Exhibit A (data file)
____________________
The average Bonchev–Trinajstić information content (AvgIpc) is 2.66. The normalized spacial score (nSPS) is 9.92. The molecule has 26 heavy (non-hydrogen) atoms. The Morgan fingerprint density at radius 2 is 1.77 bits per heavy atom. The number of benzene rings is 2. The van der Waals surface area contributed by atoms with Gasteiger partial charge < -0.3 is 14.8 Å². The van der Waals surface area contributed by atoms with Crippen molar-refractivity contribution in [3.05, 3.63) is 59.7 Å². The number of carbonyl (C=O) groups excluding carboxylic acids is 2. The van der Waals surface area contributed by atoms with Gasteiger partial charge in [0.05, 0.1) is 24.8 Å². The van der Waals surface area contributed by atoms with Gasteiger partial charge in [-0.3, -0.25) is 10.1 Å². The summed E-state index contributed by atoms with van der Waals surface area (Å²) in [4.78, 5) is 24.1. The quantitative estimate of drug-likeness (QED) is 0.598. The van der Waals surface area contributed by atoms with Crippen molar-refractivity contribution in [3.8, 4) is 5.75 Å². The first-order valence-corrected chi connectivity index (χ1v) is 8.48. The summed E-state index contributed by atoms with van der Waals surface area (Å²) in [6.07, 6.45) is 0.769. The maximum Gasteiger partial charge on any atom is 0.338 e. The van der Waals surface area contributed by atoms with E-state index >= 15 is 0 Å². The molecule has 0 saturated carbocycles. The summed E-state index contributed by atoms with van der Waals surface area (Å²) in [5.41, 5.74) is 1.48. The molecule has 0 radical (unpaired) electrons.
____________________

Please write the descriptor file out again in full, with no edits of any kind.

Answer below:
The average Bonchev–Trinajstić information content (AvgIpc) is 2.66. The normalized spacial score (nSPS) is 9.92. The molecule has 26 heavy (non-hydrogen) atoms. The Morgan fingerprint density at radius 2 is 1.77 bits per heavy atom. The number of benzene rings is 2. The van der Waals surface area contributed by atoms with Gasteiger partial charge < -0.3 is 14.8 Å². The van der Waals surface area contributed by atoms with Crippen molar-refractivity contribution in [3.05, 3.63) is 59.7 Å². The number of carbonyl (C=O) groups excluding carboxylic acids is 2. The van der Waals surface area contributed by atoms with Gasteiger partial charge in [0.05, 0.1) is 24.8 Å². The van der Waals surface area contributed by atoms with Gasteiger partial charge in [-0.3, -0.25) is 10.1 Å². The summed E-state index contributed by atoms with van der Waals surface area (Å²) in [4.78, 5) is 24.1. The quantitative estimate of drug-likeness (QED) is 0.598. The van der Waals surface area contributed by atoms with Crippen molar-refractivity contribution in [3.8, 4) is 5.75 Å². The first-order valence-corrected chi connectivity index (χ1v) is 8.48. The summed E-state index contributed by atoms with van der Waals surface area (Å²) in [6.07, 6.45) is 0.769. The maximum Gasteiger partial charge on any atom is 0.338 e. The van der Waals surface area contributed by atoms with E-state index >= 15 is 0 Å². The molecule has 0 saturated carbocycles. The summed E-state index contributed by atoms with van der Waals surface area (Å²) in [5.41, 5.74) is 1.48. The molecule has 0 radical (unpaired) electrons.